SOUTH BEND, Ind. — Chicago Cubs right-hander Yu Darvish felt soreness in his troubled triceps tendon after a minor league rehabilitation start Monday night.
Darvish hasn’t pitched in the majors since May 20 because of right triceps tendinitis. The Japanese ace threw five sharp innings for Class A South Bend.
“In the triceps there’s likeliness to get more fatigue there, especially if there’s a long gap between innings,” Darvish said through a translator while wearing ice packs on his right shoulder and right elbow. “That’s when I feel fatigue there. Not necessarily pain, but I can’t for sure say there is nothing going on in the tricep zone.”
Darvish, who pitched a simulated game last week in Chicago, was set to rejoin the Cubs in Los Angeles on Tuesday. He said his performance was “not perfect.”
“I will be flying into LA and we’ll be discussing more about the future schedule,” Darvish said. “It’s not up to me to decide. The coaches and manager will have to watch the (rehab) game and decide. It’s not anything bad. Anyone comes off DL goes through this.”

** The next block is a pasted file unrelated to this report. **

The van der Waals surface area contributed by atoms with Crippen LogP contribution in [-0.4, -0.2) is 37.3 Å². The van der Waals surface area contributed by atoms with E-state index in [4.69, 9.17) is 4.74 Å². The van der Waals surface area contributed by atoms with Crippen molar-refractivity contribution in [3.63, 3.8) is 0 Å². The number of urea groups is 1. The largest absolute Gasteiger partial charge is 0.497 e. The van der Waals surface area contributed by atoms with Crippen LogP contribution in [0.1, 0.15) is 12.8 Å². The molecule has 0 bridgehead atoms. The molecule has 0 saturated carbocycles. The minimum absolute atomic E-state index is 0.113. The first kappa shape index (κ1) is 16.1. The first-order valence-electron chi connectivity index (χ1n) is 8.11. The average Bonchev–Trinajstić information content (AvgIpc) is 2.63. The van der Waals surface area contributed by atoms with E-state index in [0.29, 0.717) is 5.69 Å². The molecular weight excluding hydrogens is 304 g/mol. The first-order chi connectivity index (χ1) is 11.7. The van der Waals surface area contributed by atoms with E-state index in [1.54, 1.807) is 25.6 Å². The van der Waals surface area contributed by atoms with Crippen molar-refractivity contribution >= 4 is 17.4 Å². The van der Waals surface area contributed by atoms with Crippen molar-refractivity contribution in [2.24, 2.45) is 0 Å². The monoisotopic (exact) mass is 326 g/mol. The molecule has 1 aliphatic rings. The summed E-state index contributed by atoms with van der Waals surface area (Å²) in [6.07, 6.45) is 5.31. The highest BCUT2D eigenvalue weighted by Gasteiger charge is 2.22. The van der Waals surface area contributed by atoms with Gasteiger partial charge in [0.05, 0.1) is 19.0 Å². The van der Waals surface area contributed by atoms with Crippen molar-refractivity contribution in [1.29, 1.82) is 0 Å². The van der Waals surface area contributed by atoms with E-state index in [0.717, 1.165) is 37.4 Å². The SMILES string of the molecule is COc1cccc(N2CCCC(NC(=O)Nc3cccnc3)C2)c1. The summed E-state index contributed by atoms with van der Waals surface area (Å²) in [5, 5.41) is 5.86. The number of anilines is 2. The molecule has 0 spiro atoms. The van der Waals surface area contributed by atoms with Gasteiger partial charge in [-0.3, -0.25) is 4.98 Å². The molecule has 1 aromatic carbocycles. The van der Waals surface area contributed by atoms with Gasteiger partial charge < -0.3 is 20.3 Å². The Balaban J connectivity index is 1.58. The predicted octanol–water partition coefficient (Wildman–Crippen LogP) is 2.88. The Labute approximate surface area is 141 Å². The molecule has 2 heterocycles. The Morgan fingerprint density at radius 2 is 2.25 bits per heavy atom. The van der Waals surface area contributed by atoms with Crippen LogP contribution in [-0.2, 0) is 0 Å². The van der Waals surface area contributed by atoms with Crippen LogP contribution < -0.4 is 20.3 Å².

“It’s day by day,” he said. “It differs. I had some anxiety coming into this game as I did in the sim game. The goal today was to pitch through four innings and not have to cut it short early because of pain.”
Darvish allowed one run and three hits — a solo homer by Joey Morgan and two doubles — against West Michigan in the Midwest League game. He struck out five, walked none and threw 57 pitches, 41 for strikes.
“He could be back by the end of the week,” Cubs manager Joe Maddon said at Dodger Stadium before Darvish had completed his outing. “He is pitching right now. He is doing really well. He is throwing a lot of strikes. His fastball has been good and his breaking ball has been good so he is getting really close.”
The 6-foot-5 Darvish, who signed a $126 million, six-year contract as a free agent in the offseason, has struggled to a 1-3 record with a 4.95 ERA in eight games. He’s twice been on the disabled list, the first time for flu.
Darvish threw an assortment of pitches, with his fastball reaching 94 mph. He ended the fourth with a 62 mph slow curve to strike out a completely fooled Reynaldo Rivera and received high-fives from his teammates when he reached the dugout.